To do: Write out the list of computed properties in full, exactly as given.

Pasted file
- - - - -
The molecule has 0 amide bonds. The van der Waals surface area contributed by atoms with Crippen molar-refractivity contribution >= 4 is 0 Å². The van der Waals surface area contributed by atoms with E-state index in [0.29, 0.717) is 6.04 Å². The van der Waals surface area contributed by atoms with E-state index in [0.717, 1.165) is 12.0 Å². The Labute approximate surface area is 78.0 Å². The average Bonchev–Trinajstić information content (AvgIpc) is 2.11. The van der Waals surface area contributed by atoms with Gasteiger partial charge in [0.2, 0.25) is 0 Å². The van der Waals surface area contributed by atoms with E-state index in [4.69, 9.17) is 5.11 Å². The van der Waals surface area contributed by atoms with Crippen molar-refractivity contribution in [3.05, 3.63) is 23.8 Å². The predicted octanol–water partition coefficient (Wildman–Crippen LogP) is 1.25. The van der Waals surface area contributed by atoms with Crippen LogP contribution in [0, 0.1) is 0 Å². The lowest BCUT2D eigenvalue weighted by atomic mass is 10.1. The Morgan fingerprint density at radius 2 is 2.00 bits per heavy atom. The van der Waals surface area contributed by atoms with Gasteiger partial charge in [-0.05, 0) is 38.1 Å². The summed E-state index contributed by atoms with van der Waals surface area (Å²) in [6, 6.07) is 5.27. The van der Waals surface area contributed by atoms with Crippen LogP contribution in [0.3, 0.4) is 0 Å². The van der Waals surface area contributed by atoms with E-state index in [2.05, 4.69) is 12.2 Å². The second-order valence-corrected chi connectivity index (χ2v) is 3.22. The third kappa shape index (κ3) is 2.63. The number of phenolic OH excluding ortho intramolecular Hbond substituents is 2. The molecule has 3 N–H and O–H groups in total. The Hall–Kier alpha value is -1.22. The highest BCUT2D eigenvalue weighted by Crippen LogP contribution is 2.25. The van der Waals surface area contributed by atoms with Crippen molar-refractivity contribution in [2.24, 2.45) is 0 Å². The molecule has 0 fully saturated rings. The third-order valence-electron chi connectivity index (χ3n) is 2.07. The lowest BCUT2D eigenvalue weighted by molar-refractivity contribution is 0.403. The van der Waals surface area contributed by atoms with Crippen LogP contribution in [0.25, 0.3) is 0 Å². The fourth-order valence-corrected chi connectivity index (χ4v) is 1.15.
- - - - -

The molecule has 0 amide bonds. The van der Waals surface area contributed by atoms with Crippen molar-refractivity contribution >= 4 is 0 Å². The van der Waals surface area contributed by atoms with E-state index in [0.29, 0.717) is 6.04 Å². The van der Waals surface area contributed by atoms with E-state index in [0.717, 1.165) is 12.0 Å². The Labute approximate surface area is 78.0 Å². The average Bonchev–Trinajstić information content (AvgIpc) is 2.11. The van der Waals surface area contributed by atoms with Gasteiger partial charge in [0.2, 0.25) is 0 Å². The van der Waals surface area contributed by atoms with E-state index in [4.69, 9.17) is 5.11 Å². The van der Waals surface area contributed by atoms with Crippen molar-refractivity contribution in [3.05, 3.63) is 23.8 Å². The predicted octanol–water partition coefficient (Wildman–Crippen LogP) is 1.25. The van der Waals surface area contributed by atoms with Crippen LogP contribution in [0, 0.1) is 0 Å². The lowest BCUT2D eigenvalue weighted by atomic mass is 10.1. The Morgan fingerprint density at radius 2 is 2.00 bits per heavy atom. The van der Waals surface area contributed by atoms with Gasteiger partial charge in [-0.05, 0) is 38.1 Å². The summed E-state index contributed by atoms with van der Waals surface area (Å²) in [6, 6.07) is 5.27. The van der Waals surface area contributed by atoms with Crippen LogP contribution in [0.3, 0.4) is 0 Å². The van der Waals surface area contributed by atoms with E-state index in [2.05, 4.69) is 12.2 Å². The second-order valence-corrected chi connectivity index (χ2v) is 3.22. The third kappa shape index (κ3) is 2.63. The number of phenolic OH excluding ortho intramolecular Hbond substituents is 2. The molecule has 3 N–H and O–H groups in total. The Hall–Kier alpha value is -1.22. The highest BCUT2D eigenvalue weighted by Crippen LogP contribution is 2.25. The van der Waals surface area contributed by atoms with Crippen molar-refractivity contribution in [2.24, 2.45) is 0 Å². The molecule has 0 fully saturated rings. The third-order valence-electron chi connectivity index (χ3n) is 2.07. The lowest BCUT2D eigenvalue weighted by molar-refractivity contribution is 0.403. The van der Waals surface area contributed by atoms with Crippen LogP contribution in [0.25, 0.3) is 0 Å². The fourth-order valence-corrected chi connectivity index (χ4v) is 1.15.